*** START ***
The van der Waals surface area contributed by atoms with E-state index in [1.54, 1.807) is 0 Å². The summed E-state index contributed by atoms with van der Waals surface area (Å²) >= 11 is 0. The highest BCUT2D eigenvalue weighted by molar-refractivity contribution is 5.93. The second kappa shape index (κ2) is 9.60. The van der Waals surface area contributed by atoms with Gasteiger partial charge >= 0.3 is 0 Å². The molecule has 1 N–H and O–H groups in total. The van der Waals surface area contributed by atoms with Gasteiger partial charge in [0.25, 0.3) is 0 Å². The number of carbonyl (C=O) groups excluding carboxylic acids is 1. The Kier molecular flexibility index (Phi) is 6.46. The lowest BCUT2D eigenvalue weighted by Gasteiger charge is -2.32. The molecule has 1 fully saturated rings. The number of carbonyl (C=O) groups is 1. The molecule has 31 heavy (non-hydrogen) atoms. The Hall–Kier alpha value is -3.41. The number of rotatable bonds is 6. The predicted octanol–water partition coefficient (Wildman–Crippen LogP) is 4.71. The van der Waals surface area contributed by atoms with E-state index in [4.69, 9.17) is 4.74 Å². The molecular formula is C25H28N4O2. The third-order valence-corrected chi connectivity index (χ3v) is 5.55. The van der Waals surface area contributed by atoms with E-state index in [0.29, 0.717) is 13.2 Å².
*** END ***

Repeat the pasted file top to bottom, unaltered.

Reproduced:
The van der Waals surface area contributed by atoms with E-state index in [1.54, 1.807) is 0 Å². The summed E-state index contributed by atoms with van der Waals surface area (Å²) >= 11 is 0. The highest BCUT2D eigenvalue weighted by molar-refractivity contribution is 5.93. The second kappa shape index (κ2) is 9.60. The van der Waals surface area contributed by atoms with Gasteiger partial charge >= 0.3 is 0 Å². The molecule has 1 N–H and O–H groups in total. The van der Waals surface area contributed by atoms with Gasteiger partial charge in [0.25, 0.3) is 0 Å². The number of carbonyl (C=O) groups excluding carboxylic acids is 1. The Kier molecular flexibility index (Phi) is 6.46. The lowest BCUT2D eigenvalue weighted by Gasteiger charge is -2.32. The molecule has 1 fully saturated rings. The number of carbonyl (C=O) groups is 1. The molecule has 31 heavy (non-hydrogen) atoms. The Hall–Kier alpha value is -3.41. The number of rotatable bonds is 6. The predicted octanol–water partition coefficient (Wildman–Crippen LogP) is 4.71. The van der Waals surface area contributed by atoms with E-state index in [4.69, 9.17) is 4.74 Å². The molecular formula is C25H28N4O2. The third-order valence-corrected chi connectivity index (χ3v) is 5.55. The van der Waals surface area contributed by atoms with E-state index in [0.29, 0.717) is 13.2 Å².